Postcards | Eric Jay Toll • Journalist · Writer · Author

Journalist • Writer • Author

Image: Ming Adams prepares breakfast in the rammed earth ranch hose. Photo © 2016 Eric Jay Toll. All rights reserved.


Her long dark hair drifting over her shoulder, petite Ming Adams strokes the feathers on a plump quietly clucking hen with one hand and reaches under with the other withdrawing a brown egg.

Gently placing it the basket resting on the fresh sawdust floor, she nestles the basket into the crook of one arms, smiles and holds up one of the larger eggs and says, "Breakfast up at the house."

The "house" is the adobe, sustainably-constructed rammed earth ranch home at Canyon of the Ancients Guest Ranch on 2,000 acres outside of Cortez, Colorado.


From  "Fresh Eggs and Ancient Farms" published on

Image: March 2019, © 2019 Eric Jay Toll.


The “Chocolate Waterfalls,” actually Grand Falls, Arizona, is located in the Leupp Chapter of the Navajo Nation, about 30 miles northeast of Flagstaff.  While it is an adventure to get there, it’s well-worth the effort to see a unique, natural phenomena. It’s a 90-minute roundtrip from Interstate 40 at Winona. Grand Falls Arizona is not that far from Grand Canyon

National Park, and definitely within reach of Petrified Forest National Park. It’s about a four-hour drive from Phoenix. The nearly 200-foot tall Grand Falls, is often called “Chocolate Falls” because of the rich, brown color from Little Colorado River sediment. From the parking lot overlook, the river flows slowly down shallow terraces, picking up speed, until it powers down a trio of steep drops...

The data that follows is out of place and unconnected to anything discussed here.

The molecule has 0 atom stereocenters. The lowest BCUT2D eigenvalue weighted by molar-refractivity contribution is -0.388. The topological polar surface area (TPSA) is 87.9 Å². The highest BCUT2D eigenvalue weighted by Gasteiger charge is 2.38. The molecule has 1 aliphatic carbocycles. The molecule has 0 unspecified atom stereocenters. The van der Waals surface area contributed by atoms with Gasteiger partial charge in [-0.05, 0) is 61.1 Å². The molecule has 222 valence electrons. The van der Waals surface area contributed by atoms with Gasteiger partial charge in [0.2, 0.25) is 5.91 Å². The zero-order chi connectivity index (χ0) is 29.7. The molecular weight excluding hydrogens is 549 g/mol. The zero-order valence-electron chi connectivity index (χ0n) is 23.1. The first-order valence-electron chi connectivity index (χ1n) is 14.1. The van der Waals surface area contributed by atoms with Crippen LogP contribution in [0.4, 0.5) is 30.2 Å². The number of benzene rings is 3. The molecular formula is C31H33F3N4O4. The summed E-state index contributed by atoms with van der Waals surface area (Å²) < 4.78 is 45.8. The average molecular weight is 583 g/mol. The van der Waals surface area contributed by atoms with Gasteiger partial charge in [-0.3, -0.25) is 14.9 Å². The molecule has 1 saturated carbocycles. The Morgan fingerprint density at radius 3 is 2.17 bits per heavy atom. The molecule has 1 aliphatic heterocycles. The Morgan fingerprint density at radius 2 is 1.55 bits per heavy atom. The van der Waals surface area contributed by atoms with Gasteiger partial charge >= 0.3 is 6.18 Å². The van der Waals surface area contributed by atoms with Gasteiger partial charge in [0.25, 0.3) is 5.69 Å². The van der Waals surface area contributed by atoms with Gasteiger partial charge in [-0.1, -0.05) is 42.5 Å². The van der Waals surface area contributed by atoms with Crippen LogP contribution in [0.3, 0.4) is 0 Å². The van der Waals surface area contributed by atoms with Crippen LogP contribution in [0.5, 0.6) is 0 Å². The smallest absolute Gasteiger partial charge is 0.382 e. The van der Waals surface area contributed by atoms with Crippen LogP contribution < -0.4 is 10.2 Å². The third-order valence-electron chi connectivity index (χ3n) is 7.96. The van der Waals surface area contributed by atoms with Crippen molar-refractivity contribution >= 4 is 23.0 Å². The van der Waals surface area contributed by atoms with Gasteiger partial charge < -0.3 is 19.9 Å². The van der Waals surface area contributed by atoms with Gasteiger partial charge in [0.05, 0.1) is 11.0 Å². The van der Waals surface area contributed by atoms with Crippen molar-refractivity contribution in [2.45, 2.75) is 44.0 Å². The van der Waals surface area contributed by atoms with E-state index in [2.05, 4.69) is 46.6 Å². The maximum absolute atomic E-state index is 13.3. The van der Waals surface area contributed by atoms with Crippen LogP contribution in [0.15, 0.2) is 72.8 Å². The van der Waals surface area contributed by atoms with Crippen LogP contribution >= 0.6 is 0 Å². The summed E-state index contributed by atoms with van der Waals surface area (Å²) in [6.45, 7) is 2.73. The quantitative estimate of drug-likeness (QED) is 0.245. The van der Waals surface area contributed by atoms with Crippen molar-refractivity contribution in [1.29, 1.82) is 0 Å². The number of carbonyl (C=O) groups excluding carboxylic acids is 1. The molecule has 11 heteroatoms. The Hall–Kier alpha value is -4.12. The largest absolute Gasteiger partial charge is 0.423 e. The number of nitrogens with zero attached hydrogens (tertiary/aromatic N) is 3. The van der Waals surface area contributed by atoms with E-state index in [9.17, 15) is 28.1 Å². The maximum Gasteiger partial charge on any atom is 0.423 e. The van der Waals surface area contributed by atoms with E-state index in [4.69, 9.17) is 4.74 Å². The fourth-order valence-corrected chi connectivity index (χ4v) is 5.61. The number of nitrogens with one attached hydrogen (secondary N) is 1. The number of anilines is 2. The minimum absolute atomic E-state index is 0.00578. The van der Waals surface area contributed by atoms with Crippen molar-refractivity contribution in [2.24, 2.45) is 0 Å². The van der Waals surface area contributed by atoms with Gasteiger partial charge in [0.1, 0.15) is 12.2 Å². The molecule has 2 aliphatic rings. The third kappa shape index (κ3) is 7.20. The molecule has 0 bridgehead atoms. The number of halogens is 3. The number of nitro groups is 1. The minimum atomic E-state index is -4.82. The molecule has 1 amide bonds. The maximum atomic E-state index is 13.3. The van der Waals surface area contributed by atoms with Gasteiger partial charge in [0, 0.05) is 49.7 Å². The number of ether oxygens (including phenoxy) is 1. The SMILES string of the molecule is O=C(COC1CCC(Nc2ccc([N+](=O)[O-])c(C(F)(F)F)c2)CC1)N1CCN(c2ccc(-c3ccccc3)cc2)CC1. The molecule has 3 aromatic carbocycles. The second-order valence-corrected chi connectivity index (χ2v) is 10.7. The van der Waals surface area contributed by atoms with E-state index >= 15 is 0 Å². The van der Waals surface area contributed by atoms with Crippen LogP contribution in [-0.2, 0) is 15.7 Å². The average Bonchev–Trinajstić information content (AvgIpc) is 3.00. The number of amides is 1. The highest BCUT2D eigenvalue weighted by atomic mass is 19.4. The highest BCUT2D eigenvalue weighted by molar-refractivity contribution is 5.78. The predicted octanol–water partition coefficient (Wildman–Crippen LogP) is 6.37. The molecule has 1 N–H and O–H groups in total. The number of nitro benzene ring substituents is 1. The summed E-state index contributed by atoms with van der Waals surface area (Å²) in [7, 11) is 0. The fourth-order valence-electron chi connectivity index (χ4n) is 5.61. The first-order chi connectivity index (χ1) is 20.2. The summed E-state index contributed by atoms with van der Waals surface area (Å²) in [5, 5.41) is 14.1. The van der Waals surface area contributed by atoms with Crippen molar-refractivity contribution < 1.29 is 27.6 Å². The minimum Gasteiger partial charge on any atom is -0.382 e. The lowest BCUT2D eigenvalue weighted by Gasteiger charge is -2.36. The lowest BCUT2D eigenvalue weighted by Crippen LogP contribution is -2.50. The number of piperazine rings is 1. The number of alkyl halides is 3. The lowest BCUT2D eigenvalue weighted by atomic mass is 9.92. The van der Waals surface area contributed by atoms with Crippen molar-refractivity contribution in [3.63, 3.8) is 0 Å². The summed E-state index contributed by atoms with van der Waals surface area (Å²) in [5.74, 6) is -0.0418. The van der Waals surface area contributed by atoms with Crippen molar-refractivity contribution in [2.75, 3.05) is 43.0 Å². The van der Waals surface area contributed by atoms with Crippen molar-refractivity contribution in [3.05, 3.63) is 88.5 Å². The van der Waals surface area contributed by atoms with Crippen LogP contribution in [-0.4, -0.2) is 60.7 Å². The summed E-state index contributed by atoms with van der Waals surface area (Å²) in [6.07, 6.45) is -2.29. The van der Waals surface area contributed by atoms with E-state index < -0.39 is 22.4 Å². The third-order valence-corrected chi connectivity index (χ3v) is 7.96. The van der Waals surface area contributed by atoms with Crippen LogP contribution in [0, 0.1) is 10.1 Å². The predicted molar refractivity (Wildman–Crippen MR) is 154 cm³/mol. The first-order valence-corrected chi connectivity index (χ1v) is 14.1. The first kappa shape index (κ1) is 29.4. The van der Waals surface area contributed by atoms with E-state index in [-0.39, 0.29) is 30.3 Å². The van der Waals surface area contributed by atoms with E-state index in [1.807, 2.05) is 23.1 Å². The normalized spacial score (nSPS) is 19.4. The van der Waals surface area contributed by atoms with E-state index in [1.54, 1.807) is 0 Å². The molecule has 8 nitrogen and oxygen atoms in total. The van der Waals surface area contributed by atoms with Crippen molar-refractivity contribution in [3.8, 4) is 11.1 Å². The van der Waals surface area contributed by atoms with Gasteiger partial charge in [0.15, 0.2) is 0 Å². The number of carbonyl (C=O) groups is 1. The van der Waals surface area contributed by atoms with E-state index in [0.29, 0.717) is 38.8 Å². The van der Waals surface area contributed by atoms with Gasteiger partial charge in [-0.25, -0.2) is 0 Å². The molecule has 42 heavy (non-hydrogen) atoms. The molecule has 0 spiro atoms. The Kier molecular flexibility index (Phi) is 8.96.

From "Flowing Chocolate Milk: A Side Trip to Grand Falls AZ" published on

Image: Death Valley National Park Visitors flock to the sprawling Mesquite Flat Sand Dunes near Stovepipe Wells, California.

Photo © 2019 Eric Jay Toll.


“There are so many weird sights, it really keeps the kids’ interest,” Randall was saying as he sat back in a camp chair at his Texas Spring campsite near Furnace Creek, California, U.S.


“The dunes, the zebra mountains, walking on salt, Death Valley National Park has something each one of our kids has liked the best.”

Gwen mopped her brow against the evening warmth and passed some instructions to the kids on their way to wash the dinner dishes at the outdoor sinks a few campsites down the road. She heaved a sigh,


From "Death Valley National Park: Colors, Flowers, Mountains, Mines & Salt" published by

Image: Riders head into the backcountry at White Stallion Ranch near Tucson. ©2016 Eric Jay Toll


The air is still while the billowing cumulus clouds contrast white against an azure sky over the Tucson Mountains.

The quiet is broken with the distant sound of children giggling and shouting, horses snorting, and

the readying clump of horses into the soft Sonoran Desert sand.

The music blares, the announcer roars enthusiastically, and a young rider heads into the arena to cut a  cow from the herd and move it into a corral. It’s the last day of a family trip to White Stallion Ranch, northwest of Tucson, Arizona, where the fantasies of riding the range play out for families on the largest private horse herd in the state.


From "Mamas, Come West and Let Your Babies Grow Up to be Cowboys (and Cowgirls)" published by

Eric Jay Toll

Journalist • Writer • Author

602 . 617 . 3797 • Eric [at]

© 2013-2019 Eric Jay Toll. All rights reserved.